ApplicationNo. 488368 filed on 07/15/1974
US Classes:441/17, Having water activated switch114/253, Towing by means of cable441/22Fluid reaction surface
ExaminersPrimary: Blix, Trygve M.
Assistant: Kazenske, Edward R.
Attorney, Agent or Firm
DescriptionBACKGROUND OF THE INVENTION
In marine seismic exploration, a ship tows a powerful sound source and a streamer cable including arrays of hydrophones. At intervals along the survey line, the sound source generates acoustic waves which propagate through the water and into theunderlying earth layers. The acoustic waves become reflected from the earth layers and return to the water surface where the acoustic waves are detected by the hydrophones. The hydrophones convert the acoustic waves to electrical signals which aretransmitted through a multiconductor cable to a signal recording device on the ship. The streamer has a neutral or slightly positive buoyance. Typically, a streamer may be up to two miles long, contain a thousand or more hydrophones and 100 pairs ofelectrical conductors. A serious financial loss results when a portion of the streamer becomes severed from the tow.
It is customary to attach to the end of the streamer a tail buoy usually provided with a radio transmitter, a high-intensity flashing light beacon and even a radar reflector. By use of a direction finder and/or visual sighting of the beacon, asevered buoy can be located and then recovered. Also, since strong oceanic cross currents may sweep the far end of the very long streamer off the desired survey line, the direction finder can provide a continuous means to measure the off coursedeviation of the streamer's remote end.
Various types of tail buoys have been used in the past, including sleds, catamarans, can buoys, discus buoys, spar buoys, spherical rubber buoys, and wooden rafts. The desiderata for a suitable tail buoy are: it must be stable under tow atspeeds of 6 to 10 knots: it must provide means to elevate and support a flasher, radio antenna, and radar reflector well above the water level; it should present minimal drag to the towing ship; it should generate minimal acoustic noise; it must becompact, light and yet sufficiently rugged to withstand rough seas, and it must be self righting.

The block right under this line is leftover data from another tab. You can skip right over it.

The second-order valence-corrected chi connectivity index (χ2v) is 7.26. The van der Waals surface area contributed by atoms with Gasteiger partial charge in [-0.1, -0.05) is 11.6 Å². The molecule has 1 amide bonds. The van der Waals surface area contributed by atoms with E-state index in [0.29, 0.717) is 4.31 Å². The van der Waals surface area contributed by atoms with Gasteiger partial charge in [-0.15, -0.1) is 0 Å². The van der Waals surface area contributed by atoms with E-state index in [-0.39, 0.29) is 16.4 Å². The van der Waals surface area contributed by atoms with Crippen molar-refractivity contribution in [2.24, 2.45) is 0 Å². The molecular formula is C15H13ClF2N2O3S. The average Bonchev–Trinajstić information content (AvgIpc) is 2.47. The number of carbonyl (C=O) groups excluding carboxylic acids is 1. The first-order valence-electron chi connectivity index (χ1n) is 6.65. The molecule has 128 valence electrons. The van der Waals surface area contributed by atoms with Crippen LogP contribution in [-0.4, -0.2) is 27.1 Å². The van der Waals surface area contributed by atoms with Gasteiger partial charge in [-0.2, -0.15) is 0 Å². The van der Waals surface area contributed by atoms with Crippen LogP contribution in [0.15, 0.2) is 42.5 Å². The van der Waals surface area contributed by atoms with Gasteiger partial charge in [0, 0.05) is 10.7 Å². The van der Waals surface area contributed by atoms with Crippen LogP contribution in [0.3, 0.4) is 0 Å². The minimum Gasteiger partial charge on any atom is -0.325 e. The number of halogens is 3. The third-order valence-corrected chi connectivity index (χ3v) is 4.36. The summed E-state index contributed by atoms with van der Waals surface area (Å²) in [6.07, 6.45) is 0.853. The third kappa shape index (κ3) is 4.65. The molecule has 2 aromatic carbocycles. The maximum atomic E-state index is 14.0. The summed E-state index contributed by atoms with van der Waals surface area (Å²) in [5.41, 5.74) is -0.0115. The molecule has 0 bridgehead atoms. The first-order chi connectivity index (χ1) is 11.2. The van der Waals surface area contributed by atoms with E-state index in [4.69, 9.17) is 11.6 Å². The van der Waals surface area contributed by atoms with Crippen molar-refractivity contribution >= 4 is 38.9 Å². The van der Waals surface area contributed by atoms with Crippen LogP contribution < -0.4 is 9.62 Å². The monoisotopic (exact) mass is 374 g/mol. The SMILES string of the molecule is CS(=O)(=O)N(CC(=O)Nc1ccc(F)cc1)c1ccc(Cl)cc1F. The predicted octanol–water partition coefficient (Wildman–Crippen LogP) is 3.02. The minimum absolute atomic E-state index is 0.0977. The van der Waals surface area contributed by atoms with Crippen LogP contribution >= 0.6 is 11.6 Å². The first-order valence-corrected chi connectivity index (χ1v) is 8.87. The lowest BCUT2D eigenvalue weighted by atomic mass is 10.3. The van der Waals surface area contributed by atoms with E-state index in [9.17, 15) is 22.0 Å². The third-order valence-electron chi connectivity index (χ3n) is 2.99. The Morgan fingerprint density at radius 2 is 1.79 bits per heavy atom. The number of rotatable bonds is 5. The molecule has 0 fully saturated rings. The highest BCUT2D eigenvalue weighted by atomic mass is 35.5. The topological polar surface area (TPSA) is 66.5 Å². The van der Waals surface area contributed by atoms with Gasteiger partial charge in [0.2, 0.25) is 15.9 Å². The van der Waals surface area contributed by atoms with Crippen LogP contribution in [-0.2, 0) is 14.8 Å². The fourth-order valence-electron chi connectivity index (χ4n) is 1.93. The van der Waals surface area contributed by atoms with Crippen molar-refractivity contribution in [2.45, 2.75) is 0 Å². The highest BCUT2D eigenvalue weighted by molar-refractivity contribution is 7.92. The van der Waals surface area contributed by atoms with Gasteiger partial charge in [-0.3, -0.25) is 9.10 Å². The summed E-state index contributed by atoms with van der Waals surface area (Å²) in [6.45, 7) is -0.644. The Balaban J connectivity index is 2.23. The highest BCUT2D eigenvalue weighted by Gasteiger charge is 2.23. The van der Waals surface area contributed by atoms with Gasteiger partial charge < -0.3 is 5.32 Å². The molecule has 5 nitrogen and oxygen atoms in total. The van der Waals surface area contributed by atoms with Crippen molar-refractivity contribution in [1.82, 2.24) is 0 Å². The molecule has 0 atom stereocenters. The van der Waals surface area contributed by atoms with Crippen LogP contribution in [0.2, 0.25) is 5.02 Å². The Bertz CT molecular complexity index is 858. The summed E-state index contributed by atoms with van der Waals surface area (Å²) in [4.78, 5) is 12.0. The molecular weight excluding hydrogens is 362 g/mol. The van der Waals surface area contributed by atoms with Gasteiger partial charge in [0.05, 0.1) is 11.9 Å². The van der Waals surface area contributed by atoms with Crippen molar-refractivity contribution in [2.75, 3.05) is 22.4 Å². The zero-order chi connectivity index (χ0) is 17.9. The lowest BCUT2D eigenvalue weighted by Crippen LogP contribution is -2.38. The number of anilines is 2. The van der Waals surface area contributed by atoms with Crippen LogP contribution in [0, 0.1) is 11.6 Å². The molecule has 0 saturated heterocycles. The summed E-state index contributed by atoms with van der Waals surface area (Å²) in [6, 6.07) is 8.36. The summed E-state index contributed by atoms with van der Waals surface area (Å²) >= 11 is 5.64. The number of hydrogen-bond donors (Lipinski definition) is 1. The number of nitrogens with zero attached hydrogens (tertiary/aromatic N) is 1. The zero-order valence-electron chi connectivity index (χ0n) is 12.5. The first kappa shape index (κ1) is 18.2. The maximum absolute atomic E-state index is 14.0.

Although sleds, catamarans, discus buoys and rafts are capable of supporting a mast for the radio and flasher, they are relatively heavy, bulky and sometimes capsize in heavy seas and fail to right themselves. Cylindrical can buoys and sphericalrubber buoys are unsuitable for supporting a mast because the vertical axis is unstable unless a keel is added; but a keel adds weight, bulk, and generates undesirable noise and creates considerable towing drag.
Conventional spar buoys are satisfactory from the standpoint of weight and compactness, but they are unstable when under tow.
It is therefore an object of this invention to provide a light, compact, and rugged tail buoy which is stable, presents minimal drag, and generates minimal acoustic noise when under tow.
SUMMARY OF THE INVENTION
A spar buoy is provided with stabilizing means including a V-shaped wing having an optimum dihedral angle sufficient to stabilize the spar buoy in the pitch, roll and yaw axes. A bridle is coupled to the wing and to the bottom of the spar in amanner as to produce for the wing a positive angle of attack. The preferred dihedral angle is 30° relative to the horizontal. An antenna and beacon are positioned on the upper end of the spar and the transmitter and batteries are mounted nearthe bottom of the spar for ballast. Tilt switches can be provided in each vertical axis to turn off the battery power if and when the spar inclines more than 60° from the vertical.